Along the way a few more quilt boards to collect. First up was Fire and Water Creations, a studio/gallery owned by Teri Hall, a silversmith who incorporates sea glass into her handcrafted jewelry. Prized sea glass is the older and heavier discarded glass smoothed by the sea and sand into soft hues of blues, reds, and greens and washed up on beaches. She had a huge bin of assorted sea glass she had collected over the years where people are welcome to rummage for sea glass in exchange for a small donation which Teri turns over to a local food bank. She helped Carol pick through the bin for a few choice pieces.
A quick turnout to the Elmira Railway Museum where one may learn about railroading on the island and which has one of Atlantic Canada’s largest model train collection. Then on to East Point where by now the winds had gained in strength.
There were more birds than during our last visit. The increased winds pushed Northern Gannets closer to shore along with larger rafts of ducks. Pitching and bobbing in the waves, Common Eider were the most prevalent followed by Black Scoter. But now added to the mix were a few White-winged Scoter. Then one quick look at a Surf Scoter before it flew. Walking out to one end of the property we could now see a large gathering of cormorants with a good number of Great Cormorant mixed in. From time to time a Gray Seal would stick it’s head out of the water, yawn, and disappear beneath the waves.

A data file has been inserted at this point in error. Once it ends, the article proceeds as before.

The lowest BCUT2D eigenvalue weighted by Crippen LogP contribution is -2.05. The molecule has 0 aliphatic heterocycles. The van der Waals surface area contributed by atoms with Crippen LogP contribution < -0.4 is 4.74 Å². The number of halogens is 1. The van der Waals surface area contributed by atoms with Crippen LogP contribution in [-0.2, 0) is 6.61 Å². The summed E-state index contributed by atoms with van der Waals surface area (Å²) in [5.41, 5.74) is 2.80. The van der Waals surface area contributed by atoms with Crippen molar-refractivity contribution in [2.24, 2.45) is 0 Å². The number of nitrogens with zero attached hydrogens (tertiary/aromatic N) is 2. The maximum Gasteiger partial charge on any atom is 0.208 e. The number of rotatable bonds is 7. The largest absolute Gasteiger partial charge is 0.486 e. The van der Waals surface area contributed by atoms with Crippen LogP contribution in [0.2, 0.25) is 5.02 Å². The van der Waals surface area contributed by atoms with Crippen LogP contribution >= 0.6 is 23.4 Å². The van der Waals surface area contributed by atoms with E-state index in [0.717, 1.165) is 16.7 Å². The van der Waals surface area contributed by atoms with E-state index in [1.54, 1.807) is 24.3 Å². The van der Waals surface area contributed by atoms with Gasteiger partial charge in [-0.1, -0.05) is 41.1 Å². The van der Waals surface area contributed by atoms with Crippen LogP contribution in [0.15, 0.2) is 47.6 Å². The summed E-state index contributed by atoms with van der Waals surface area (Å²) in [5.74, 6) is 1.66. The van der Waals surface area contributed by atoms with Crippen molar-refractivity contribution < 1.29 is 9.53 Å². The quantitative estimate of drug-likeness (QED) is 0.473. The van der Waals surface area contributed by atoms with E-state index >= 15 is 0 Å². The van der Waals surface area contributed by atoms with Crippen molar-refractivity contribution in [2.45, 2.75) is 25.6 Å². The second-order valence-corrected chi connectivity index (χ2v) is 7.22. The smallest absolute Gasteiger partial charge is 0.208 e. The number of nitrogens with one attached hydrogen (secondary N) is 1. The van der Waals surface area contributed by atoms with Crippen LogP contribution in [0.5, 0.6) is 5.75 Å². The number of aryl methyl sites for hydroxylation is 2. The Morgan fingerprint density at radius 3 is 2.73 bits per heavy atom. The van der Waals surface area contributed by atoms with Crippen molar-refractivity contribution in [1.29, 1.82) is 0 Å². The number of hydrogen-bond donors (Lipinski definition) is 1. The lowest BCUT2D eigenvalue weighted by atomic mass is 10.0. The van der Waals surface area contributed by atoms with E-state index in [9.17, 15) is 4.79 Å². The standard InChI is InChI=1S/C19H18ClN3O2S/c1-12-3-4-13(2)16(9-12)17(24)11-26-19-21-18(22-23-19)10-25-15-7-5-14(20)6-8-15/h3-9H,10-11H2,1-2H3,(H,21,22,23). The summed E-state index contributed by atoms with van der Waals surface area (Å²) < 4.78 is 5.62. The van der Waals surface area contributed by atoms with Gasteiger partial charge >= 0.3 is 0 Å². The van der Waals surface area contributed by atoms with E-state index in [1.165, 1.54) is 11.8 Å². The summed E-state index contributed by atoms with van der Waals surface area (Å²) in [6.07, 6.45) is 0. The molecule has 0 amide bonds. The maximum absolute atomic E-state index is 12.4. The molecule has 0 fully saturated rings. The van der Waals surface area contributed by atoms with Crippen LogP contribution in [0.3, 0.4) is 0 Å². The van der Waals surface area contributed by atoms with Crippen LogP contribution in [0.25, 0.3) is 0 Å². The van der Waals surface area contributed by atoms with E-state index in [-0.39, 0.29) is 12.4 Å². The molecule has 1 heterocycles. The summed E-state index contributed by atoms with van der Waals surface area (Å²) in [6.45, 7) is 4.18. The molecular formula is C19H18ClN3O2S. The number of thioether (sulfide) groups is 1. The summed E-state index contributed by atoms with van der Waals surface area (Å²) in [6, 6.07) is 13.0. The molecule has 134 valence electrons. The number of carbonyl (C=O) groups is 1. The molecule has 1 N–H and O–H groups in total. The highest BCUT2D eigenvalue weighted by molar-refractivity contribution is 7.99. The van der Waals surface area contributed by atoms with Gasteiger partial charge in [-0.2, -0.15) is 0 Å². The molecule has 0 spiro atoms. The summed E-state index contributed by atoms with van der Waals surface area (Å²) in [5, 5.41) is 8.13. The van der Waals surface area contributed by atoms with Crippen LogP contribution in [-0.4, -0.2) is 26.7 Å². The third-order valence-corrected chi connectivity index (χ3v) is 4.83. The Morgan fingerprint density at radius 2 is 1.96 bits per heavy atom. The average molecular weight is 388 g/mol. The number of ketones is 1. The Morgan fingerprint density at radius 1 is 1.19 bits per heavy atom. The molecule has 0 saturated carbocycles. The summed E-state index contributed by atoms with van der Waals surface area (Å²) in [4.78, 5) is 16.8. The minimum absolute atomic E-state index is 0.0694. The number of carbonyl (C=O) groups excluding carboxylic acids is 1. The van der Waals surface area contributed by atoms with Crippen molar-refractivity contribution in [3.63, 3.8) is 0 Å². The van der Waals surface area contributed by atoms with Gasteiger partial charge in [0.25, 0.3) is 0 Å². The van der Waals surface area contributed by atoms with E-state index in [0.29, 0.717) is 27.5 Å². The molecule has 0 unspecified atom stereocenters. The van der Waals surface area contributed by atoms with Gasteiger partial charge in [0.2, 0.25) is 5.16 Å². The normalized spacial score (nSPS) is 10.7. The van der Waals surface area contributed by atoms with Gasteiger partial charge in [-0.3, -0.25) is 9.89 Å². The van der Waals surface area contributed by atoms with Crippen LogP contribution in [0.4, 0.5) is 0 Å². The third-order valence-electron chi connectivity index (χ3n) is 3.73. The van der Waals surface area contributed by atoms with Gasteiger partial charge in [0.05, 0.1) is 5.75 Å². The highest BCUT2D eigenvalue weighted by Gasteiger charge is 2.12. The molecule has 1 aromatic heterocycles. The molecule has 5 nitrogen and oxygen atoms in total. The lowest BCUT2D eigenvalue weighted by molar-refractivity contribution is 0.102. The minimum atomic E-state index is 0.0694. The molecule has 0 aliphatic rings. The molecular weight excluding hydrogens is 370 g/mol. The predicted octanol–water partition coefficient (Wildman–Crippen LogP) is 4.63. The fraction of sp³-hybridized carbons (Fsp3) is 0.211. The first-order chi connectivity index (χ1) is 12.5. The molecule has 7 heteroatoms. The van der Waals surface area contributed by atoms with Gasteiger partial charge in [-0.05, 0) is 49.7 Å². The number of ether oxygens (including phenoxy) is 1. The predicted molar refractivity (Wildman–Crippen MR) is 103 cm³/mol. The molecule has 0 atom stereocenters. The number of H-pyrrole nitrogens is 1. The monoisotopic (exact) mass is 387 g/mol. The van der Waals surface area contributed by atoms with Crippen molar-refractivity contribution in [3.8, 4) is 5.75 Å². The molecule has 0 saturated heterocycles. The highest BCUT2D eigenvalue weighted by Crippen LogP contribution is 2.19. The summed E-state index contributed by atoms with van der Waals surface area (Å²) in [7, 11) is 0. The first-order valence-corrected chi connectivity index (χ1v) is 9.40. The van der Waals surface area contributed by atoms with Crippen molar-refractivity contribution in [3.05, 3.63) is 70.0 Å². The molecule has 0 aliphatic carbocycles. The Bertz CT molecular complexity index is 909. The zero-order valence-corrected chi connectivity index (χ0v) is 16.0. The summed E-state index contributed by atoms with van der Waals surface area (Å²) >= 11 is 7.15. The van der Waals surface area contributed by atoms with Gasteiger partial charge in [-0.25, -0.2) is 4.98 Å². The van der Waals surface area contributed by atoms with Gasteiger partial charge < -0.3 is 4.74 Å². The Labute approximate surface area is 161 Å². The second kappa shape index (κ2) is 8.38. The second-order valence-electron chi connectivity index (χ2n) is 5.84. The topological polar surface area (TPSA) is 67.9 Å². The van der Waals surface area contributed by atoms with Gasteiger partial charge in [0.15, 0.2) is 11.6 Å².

One more stop in Souris at the lighthouse to learn a bit more about sea glass, then some ice cream at a local vender. Before we knew it we had managed to while away another day and it was time to head back to the RV with a few more digital chapters of Dan Brown’s “Inferno” to keep us amused..
It hardly seems that our month on PEI has nearly passed but the calendar says our time on the island was coming to a close. We have a few more things in mind before we leave but all will be very close to the park. And while we know we’ve seen and done quite a bit, we could have easily spent another month here. Wonderful climate, friendly and talented folks, and beautiful scenery.

match our quilt squares to see where we've been
One more thing about the quilt board icons. Tom made it a point that at each place we visited that had an icon posted, that he took a picture of the icon. Above is a “quilt” of all the pictures he collected. Match a quilt icon from the ones collected to its twin on the web page, HERE, then click on the web page’s match to see where we’ve been. (Note: on the webs site, the icon labeled “Gallery 33” is incorrect. It should instead be labelled “Wyatt Historic House Museum)

...and finally, a few more sights from the east side of PEI. Up next - Nova Scotia

1 comment:

  1. Hi. the painting of the sailboat was done by my great uncle. Where did you see it? Thank you